At any rate, I'm gaining a certain amount of perspective from the weird week and my most recent turn.  Plus I've finished several prose pieces and two lyrics, one of which has been on the burner for three years.

There's something to be said for being the right kind of loser, I guess.

note from the bar last night ii--Musician, I

My identity has, for a long time, been bound up in relation to music.  First, I was the guy struggling to learn.  Then I was a guy who was constantly told he sucked as a musician.  Then I was the guy who used to be a musician.

Later, I joined a band and then became a guy who struggled to think of himself as a musician.  Eventually, I came to terms with being a good guitarist and songwriter.  So of course, that band had to break up, and I started to see myself as the guy who used to be in a band.

Relatively quickly, though, I was invited to join another band.  I had to get used to being a musician in a whole different context.  Then half the band quit on us.  Luckily enough, before I could start trying to think of myself as a former musician again, we got a better rhythm section, and I was able to start thinking of myself as a musician in a kick-ass band.

We recently put out an album on an indy label.  This means, of course, I feel more of a musician as ever.

This February, I decided to go out on a pretty shaky limb and perform as a solo artist.  This meant, of course, another change--into being a self-sufficient musical entity.

I've been writing all night, so I have been feeling all singer/songwriter.  Saturday, though, my band plays a show, so I guess I'll revert to lead guitar guy.

It's fun being a musician...regardless of the key of the song.

notes from the bar last night i

Do you remember when you eagerly believed in a directing, hands-on God?  When there was some higher power to hear your prayers?  When you held out home for some sense of cosmic justice, even one comprehensible to man, to make sense of the world as we knew it?  When there seemed a point to it all?

What was it like?  And were you happier?

the long and terrible saga of being a renter

It started a couple of weeks ago with a crash.

When we moved to this house, we wanted to find a place in which we could hang out for several years.  We wanted a nice house where we could live, raise our daughter, pay off our debts, and then look for a place to buy.  This house, in other words, was always a long term option.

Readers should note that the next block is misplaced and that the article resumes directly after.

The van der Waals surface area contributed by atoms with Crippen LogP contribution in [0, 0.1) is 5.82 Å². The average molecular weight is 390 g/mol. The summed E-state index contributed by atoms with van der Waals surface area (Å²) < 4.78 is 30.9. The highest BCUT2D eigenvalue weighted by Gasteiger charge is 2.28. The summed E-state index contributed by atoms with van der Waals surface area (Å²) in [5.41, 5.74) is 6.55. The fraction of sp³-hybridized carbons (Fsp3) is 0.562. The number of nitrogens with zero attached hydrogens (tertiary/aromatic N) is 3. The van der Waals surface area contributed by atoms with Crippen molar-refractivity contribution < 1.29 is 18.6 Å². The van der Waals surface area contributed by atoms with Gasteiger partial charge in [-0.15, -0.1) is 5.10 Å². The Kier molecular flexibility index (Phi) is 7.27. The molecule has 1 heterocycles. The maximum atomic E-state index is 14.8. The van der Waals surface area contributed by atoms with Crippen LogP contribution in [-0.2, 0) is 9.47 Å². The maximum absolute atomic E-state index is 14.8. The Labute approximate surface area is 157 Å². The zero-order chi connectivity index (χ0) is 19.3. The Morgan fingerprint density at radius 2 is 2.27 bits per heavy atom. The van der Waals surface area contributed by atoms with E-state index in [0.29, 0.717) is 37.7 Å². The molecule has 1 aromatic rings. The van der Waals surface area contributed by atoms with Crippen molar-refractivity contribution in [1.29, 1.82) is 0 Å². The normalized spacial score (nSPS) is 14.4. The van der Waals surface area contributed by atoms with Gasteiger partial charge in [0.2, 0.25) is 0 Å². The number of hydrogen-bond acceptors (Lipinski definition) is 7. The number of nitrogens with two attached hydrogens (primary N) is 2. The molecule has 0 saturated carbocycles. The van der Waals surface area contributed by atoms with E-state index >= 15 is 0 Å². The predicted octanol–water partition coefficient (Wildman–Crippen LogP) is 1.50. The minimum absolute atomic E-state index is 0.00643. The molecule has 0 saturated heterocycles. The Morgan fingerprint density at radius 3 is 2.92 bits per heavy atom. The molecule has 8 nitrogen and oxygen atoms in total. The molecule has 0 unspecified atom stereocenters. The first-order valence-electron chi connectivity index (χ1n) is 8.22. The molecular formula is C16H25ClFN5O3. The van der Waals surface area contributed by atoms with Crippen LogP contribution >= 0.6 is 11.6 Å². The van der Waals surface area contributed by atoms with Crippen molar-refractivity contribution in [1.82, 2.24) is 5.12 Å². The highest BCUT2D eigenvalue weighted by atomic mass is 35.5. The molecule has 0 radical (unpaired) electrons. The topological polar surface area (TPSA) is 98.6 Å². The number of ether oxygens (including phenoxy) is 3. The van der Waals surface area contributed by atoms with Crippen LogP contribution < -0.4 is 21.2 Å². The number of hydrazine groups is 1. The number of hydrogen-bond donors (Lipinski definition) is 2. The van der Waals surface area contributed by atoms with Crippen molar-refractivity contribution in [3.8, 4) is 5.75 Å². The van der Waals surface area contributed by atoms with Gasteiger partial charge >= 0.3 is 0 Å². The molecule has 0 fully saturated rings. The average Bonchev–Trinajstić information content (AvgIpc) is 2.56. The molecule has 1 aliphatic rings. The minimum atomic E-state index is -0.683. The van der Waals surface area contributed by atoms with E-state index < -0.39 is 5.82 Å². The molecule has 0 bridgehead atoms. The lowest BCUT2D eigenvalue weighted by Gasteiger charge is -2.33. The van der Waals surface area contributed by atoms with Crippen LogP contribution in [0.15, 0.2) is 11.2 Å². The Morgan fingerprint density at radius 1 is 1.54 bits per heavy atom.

The first few times we saw our landlords, they told us several times about how they were worried about holes in the wall, how the previous tenants had left tons of nail holes. This was a little puzzling to me...after all, how hard is it to fill a hole with spackle?  The husband mentioned those 2 sided tape picture wall hangers, so I went out, bought a bunch, and used them to hang most of our art.

A little over three weeks ago, one of them failed.  A picture fell of the wall, tearing off the paint and the drywall paper.  I immediately sent our landlords a message explaining what happened.  I asked if they wanted us to go to nails, or if they'd rather us continue to use the wall hangers.  I assured them we wanted to be good tenants and take care of their house.

No response.  A week later, I sent them a text message.  Several days after that, I got a reply saying she would send me a proper response via e-mail.  Several more days passed.  After two and a half weeks, I sent another e-mail.  I didn't actually get a response until Sunday, and it was fairly brusque and rude.  We left a few messages.  Later in the evening, they finally called my wife.

It was, I thought, a good think my wife talked to them...she is able to stay much more calm than I.  But as the conversation continued, I saw my wife's face contort, and I saw her make "are these people insane?" gestures, and I knew there were issues.  As it turned out, the landlords thought we "were excessive" in our demands.  They thought we called in for too much maintenance.  They thought that we should take care of all the building maintenance ourselves, and that they shouldn't have to do much of anything other than cash our checks.